If you subscribe to the theory that, at heart, all pop music is about sex, think of the New York trio Ivy as your post-coital cigarette. Emotionally elusive and as hard to get a hold of as smoke, the band may call its new Nettwerk album "In the Clear," but both on disc and on stage at the Troubadour, the band's appeal is its hazy, refracted languor.
If you subscribe to the theory that, at heart, all pop music is about sex, think of the New York trio Ivy as your post-coital cigarette. Emotionally elusive and as hard to get a hold of as smoke, the band may call its new Nettwerk album “In the Clear,” but both on disc and on stage at the Troubadour, the band’s appeal is its hazy, refracted languor. The Ivy makes albums that feel like the perfect soundtracks for breakups; it’s music best heard in solitude, which makes the concerts dicey experiences.
Wednesday’s perf didn’t so much project as waft off the stage: the rhythm section hung back, the bass more melodic than rhythmic, the guitars forming curlicues around singer Dominique Durand. Her breathy voice can make lyrics such as “you seemed so dead inside” feel like a come on, but it cuts both ways — she may be the kind of singer who could make brushing your teeth sound sexy, but her Gallic sang-froid at times makes sex sound as exciting a brushing your teeth.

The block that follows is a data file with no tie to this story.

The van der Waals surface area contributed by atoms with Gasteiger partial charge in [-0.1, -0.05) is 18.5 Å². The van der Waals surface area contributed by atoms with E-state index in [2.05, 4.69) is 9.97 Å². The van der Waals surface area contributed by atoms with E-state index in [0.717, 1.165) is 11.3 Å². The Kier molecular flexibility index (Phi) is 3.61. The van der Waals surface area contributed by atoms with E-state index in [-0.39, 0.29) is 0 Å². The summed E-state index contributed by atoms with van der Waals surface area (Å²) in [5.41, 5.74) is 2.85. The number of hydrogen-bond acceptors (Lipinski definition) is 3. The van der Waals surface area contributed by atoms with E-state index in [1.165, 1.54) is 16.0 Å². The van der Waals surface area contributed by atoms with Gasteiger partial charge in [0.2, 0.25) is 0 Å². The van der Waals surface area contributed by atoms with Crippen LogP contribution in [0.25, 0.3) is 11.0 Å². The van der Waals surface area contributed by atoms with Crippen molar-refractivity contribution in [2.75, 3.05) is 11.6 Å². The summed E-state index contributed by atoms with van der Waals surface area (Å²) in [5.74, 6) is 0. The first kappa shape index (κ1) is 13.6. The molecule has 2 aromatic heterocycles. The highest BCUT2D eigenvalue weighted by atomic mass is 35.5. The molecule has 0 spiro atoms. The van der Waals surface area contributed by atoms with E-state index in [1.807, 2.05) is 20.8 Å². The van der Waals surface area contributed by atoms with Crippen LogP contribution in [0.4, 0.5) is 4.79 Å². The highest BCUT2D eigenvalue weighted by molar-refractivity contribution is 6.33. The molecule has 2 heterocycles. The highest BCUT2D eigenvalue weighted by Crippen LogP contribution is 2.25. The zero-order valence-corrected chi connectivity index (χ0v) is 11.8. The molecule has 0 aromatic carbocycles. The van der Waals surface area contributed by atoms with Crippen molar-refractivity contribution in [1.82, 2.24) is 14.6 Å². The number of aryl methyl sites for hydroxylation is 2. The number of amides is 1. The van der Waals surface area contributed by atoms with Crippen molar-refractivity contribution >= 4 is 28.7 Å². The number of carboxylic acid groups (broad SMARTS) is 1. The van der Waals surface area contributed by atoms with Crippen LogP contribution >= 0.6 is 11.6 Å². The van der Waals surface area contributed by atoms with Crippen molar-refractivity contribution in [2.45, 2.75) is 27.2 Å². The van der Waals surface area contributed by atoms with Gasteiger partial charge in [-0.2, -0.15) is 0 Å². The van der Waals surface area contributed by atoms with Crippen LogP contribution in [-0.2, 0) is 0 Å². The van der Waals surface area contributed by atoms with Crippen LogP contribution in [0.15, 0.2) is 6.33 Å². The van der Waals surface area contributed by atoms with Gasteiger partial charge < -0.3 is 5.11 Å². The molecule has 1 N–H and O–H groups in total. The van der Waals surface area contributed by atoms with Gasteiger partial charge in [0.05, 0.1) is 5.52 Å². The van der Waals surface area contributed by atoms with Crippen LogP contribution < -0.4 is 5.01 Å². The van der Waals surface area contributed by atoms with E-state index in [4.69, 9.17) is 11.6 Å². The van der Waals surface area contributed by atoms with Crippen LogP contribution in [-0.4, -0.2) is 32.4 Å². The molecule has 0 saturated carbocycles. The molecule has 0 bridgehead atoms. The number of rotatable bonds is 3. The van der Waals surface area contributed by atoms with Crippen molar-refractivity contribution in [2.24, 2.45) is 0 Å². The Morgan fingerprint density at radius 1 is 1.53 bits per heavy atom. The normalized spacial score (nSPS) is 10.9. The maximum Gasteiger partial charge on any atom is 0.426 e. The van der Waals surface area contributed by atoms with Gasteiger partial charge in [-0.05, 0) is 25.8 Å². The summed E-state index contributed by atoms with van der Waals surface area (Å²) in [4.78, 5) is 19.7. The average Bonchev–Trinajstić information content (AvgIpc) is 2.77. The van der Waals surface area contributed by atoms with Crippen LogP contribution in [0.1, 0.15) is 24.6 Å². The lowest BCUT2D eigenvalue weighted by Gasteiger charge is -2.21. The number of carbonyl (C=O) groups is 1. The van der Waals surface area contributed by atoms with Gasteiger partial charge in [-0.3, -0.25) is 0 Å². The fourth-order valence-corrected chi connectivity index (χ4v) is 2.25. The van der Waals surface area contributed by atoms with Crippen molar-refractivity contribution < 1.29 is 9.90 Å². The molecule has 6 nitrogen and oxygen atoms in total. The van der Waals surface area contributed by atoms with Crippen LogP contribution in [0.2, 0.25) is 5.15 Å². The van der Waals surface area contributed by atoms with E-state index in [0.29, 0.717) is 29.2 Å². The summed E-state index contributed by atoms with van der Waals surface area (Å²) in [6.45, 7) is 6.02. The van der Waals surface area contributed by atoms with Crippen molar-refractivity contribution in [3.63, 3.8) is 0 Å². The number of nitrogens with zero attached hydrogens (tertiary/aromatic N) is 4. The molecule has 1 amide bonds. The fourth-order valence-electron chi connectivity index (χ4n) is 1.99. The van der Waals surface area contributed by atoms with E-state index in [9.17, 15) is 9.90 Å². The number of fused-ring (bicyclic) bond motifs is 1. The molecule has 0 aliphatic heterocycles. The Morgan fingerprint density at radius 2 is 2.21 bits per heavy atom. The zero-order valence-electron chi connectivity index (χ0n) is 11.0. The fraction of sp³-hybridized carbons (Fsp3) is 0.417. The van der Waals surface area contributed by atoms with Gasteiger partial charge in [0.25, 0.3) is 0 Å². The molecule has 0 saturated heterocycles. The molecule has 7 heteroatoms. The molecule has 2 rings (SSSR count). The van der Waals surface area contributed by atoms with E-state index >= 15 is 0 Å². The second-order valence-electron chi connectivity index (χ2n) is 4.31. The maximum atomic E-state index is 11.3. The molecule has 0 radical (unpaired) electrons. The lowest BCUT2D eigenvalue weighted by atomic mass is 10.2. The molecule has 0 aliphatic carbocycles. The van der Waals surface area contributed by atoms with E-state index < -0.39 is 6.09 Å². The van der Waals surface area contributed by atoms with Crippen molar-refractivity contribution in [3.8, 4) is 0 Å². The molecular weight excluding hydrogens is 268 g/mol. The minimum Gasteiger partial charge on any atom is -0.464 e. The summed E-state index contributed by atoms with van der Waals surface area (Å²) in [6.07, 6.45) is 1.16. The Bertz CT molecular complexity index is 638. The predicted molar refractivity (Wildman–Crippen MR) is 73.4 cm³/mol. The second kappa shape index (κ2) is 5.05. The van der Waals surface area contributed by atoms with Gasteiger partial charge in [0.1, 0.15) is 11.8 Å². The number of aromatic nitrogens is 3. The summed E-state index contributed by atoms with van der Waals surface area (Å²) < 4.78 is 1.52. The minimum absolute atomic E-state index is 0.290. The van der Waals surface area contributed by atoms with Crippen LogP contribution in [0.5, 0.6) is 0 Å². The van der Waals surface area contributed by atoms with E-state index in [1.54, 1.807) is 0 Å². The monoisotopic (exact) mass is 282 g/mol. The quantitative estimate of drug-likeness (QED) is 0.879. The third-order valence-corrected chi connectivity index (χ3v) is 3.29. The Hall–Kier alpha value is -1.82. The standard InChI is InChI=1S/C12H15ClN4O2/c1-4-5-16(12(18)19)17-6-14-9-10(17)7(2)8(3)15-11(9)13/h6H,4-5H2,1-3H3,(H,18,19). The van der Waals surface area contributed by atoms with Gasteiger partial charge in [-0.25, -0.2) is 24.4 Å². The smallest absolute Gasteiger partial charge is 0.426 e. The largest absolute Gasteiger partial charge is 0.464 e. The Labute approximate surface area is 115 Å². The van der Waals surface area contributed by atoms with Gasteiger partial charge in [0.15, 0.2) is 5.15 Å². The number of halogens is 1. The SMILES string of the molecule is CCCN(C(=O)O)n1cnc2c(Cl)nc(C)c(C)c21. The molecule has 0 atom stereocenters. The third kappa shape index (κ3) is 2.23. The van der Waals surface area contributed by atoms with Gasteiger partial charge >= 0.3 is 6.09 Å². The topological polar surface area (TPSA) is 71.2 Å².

Over the course of their hour-long set, the guitars get louder and the sound turns more unruly, moving from the smooth Euro-disco of “Keep Moving” to “Four in the Morning,” which, with its reedy bassline and caffeinated guitars, moves into New Order territory. But the music never achieves a climactic urgency, so the dreamy romantic finale of “End of the Ocean” feels unearned.
With originality in such short supply these days, you’d hope a band that calls itself Robbers on High Street would steal with a certain amount of verve. But performing just before Ivy, the very young band members looked terribly nervous, like they were waiting for someone to ask if they have receipts for their riffs and melodies.
With time they should learn to better digest their influences and streamline the music, but performing songs from their debut album, “Tree City” (Scratchie/New Line), they come off as too clever, the tunes overstuffed with Beatlesque (by way of the Cars and Squeeze) references.